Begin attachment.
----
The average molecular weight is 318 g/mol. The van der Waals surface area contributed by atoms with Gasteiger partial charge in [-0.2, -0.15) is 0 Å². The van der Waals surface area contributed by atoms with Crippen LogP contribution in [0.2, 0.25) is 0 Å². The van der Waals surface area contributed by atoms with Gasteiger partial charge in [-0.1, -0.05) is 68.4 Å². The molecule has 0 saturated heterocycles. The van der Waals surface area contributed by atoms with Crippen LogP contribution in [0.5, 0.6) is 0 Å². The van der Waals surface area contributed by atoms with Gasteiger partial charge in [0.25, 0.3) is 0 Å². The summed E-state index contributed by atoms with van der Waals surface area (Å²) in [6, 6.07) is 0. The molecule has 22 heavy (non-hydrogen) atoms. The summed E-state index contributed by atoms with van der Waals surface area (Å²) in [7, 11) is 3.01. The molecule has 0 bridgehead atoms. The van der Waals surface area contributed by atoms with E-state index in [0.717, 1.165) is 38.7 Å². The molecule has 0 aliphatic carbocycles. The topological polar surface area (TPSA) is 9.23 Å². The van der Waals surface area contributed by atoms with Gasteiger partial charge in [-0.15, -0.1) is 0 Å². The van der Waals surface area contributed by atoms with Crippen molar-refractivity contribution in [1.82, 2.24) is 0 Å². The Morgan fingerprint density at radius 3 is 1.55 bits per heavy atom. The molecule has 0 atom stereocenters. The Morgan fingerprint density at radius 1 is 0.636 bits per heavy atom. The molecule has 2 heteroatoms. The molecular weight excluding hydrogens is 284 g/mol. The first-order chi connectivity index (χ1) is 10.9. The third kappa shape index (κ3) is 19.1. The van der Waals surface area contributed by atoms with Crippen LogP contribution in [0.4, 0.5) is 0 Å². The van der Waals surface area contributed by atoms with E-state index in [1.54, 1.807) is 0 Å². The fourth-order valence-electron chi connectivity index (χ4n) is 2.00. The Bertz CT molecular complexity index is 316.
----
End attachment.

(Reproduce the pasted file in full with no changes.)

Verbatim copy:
The average molecular weight is 318 g/mol. The van der Waals surface area contributed by atoms with Gasteiger partial charge in [-0.2, -0.15) is 0 Å². The van der Waals surface area contributed by atoms with Crippen LogP contribution in [0.2, 0.25) is 0 Å². The van der Waals surface area contributed by atoms with Gasteiger partial charge in [-0.1, -0.05) is 68.4 Å². The molecule has 0 saturated heterocycles. The van der Waals surface area contributed by atoms with Crippen LogP contribution in [0.5, 0.6) is 0 Å². The van der Waals surface area contributed by atoms with Gasteiger partial charge in [0.25, 0.3) is 0 Å². The summed E-state index contributed by atoms with van der Waals surface area (Å²) in [6, 6.07) is 0. The molecule has 22 heavy (non-hydrogen) atoms. The summed E-state index contributed by atoms with van der Waals surface area (Å²) in [7, 11) is 3.01. The molecule has 0 bridgehead atoms. The van der Waals surface area contributed by atoms with E-state index in [0.717, 1.165) is 38.7 Å². The molecule has 0 aliphatic carbocycles. The topological polar surface area (TPSA) is 9.23 Å². The van der Waals surface area contributed by atoms with Gasteiger partial charge in [-0.15, -0.1) is 0 Å². The van der Waals surface area contributed by atoms with Crippen molar-refractivity contribution in [1.82, 2.24) is 0 Å². The Morgan fingerprint density at radius 3 is 1.55 bits per heavy atom. The molecule has 0 atom stereocenters. The Morgan fingerprint density at radius 1 is 0.636 bits per heavy atom. The molecule has 2 heteroatoms. The molecular weight excluding hydrogens is 284 g/mol. The first-order chi connectivity index (χ1) is 10.9. The third kappa shape index (κ3) is 19.1. The van der Waals surface area contributed by atoms with Crippen LogP contribution in [0.4, 0.5) is 0 Å². The van der Waals surface area contributed by atoms with E-state index in [1.54, 1.807) is 0 Å². The fourth-order valence-electron chi connectivity index (χ4n) is 2.00. The Bertz CT molecular complexity index is 316.